We took him to Front Street Bar in Morgan so we could buy him some food. The place was empty except for the girl wandering around behind the bar, waiting for someone to arrive. We sat down and he ordered a double cheeseburger. Christi and I had sodas. I received a minor shock when he peeled off his hood and his stocking cap: his head was completely smooth, like a cue ball. Just sitting and chatting with him, he hadn’t seemed all that monk-like – but seeing his shiny scalp suddenly made me conscious that this man had chosen a very different life than I had.
He shared a few fascinating tidbits while he ate. He claimed that the Essenes were the ones who washed Christ’s body after He had been taken down from the cross – which actually made a little sense to me because their fixation on ritual purity meant they would have had a pool big enough to wash a body. But there’s absolutely no way to prove it. He spoke the phrase “our Lord” with such reverence, you could tell it was capitalized for him – like this: Our Lord. John was always very careful to note, “This isn’t Biblical, but this is what I believe” – which I appreciated. At least he acknowledged that much. He also claimed the Essenes had buried the Dead Sea Scrolls, “but then we went back later and dug them up.” Oh. I see. Makes sense. (But what did I see in the museum in Israel, and Milwaukee, and Minneapolis, then?)
Apparently the Essenes simply try to live the teachings of the Bible in their everyday lives. He said that he was saved by God’s grace alone, which sounded like a darn good starting point to me. I don’t know what else was kicking around in his theology, but if he believed that and squared his life and faith with the Bible, he wouldn’t go far wrong. They didn’t have any distinctive doctrines, according to John. The closest they got was an unusually strong reverence or respect for the earth and all living things. Actually they sounded like hippies with an little bit more advanced grasp of history than anything else. John occasionally dropped words like “heavy” into the conversation. As in, “When my daughter’s life was taken…that was heavy.” (Shakes head and eats some more French fries.)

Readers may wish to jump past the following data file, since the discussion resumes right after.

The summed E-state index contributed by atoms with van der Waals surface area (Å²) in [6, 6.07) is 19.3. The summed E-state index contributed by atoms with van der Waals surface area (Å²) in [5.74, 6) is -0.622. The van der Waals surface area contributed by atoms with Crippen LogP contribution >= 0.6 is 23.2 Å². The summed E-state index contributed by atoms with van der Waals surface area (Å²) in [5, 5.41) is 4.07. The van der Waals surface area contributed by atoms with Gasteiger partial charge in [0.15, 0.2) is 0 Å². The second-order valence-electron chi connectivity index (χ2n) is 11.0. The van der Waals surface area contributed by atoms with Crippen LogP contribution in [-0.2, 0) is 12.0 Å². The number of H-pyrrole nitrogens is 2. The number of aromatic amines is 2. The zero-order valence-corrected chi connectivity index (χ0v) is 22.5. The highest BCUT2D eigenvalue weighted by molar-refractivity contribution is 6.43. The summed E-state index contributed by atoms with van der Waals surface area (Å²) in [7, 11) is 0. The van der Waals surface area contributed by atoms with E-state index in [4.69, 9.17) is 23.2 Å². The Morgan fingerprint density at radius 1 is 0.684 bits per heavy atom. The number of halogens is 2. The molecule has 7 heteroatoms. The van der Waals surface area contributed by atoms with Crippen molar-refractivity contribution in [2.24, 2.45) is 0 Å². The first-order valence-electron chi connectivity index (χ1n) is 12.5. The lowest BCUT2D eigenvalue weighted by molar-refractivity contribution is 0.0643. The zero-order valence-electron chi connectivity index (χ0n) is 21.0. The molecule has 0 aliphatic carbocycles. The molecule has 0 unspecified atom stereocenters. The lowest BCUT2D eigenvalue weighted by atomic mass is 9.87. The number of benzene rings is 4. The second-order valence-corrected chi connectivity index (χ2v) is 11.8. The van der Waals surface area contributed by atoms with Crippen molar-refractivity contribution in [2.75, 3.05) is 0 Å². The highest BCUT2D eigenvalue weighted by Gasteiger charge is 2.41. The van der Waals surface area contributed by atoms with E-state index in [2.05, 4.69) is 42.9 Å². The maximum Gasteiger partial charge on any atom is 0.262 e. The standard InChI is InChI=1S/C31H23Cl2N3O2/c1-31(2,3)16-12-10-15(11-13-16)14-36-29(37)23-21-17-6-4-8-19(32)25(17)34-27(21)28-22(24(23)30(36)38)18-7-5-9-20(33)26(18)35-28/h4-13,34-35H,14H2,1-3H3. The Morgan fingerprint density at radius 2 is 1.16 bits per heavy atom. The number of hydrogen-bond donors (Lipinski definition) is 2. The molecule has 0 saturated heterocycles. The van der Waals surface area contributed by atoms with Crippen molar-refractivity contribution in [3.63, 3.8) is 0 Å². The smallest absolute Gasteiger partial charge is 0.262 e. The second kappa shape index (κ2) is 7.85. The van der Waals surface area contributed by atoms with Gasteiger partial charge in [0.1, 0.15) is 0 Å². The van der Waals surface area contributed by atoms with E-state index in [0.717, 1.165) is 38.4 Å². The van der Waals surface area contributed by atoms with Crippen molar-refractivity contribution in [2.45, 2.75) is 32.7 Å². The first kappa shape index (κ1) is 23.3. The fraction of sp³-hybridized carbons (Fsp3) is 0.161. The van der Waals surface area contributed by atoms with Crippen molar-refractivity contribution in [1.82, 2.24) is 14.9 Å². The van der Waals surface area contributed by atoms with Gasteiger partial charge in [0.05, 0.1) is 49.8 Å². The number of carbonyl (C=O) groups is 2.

After he ate his food and we chatted some more, I paid for his food and we drove him to the Morgan city office. Maybe he’d find someone there who would direct him to a sheltered place to pitch his tent for the night, or even let him sleep indoors. He’d asked about the nearest town, and we told him Sleepy Eye. He was interested and asked how far it was. We told him fifteen miles. He sounded undecided on whether he would try to make Sleepy Eye yet that day, or whether he would spend the night in Morgan. The last we saw of him was his pack swinging down off his shoulder as he strode in the Morgan city office, looking for someone else to further him on his quest.
I couldn’t help comparing my life and his. He had basically severed all ties with his family upon entering the order – at the Lord’s command, he said – while I have a wife and an infant daughter. He roamed the face of the earth, looking for someone to give him food or shelter, as a sign of his dedication to God. I am firmly and determinedly planted in one place for the foreseeable future. I serve God by serving those around me. What I wanted to share with him (although it’s hard when someone’s outlook is so obviously different than your own), is that God wouldn’t want you to cut ties with your family. He gave them to you and you should love and serve them as your way to honor God. Part of John’s problem, if you want to call it that, was that he didn’t understand the doctrine of vocation.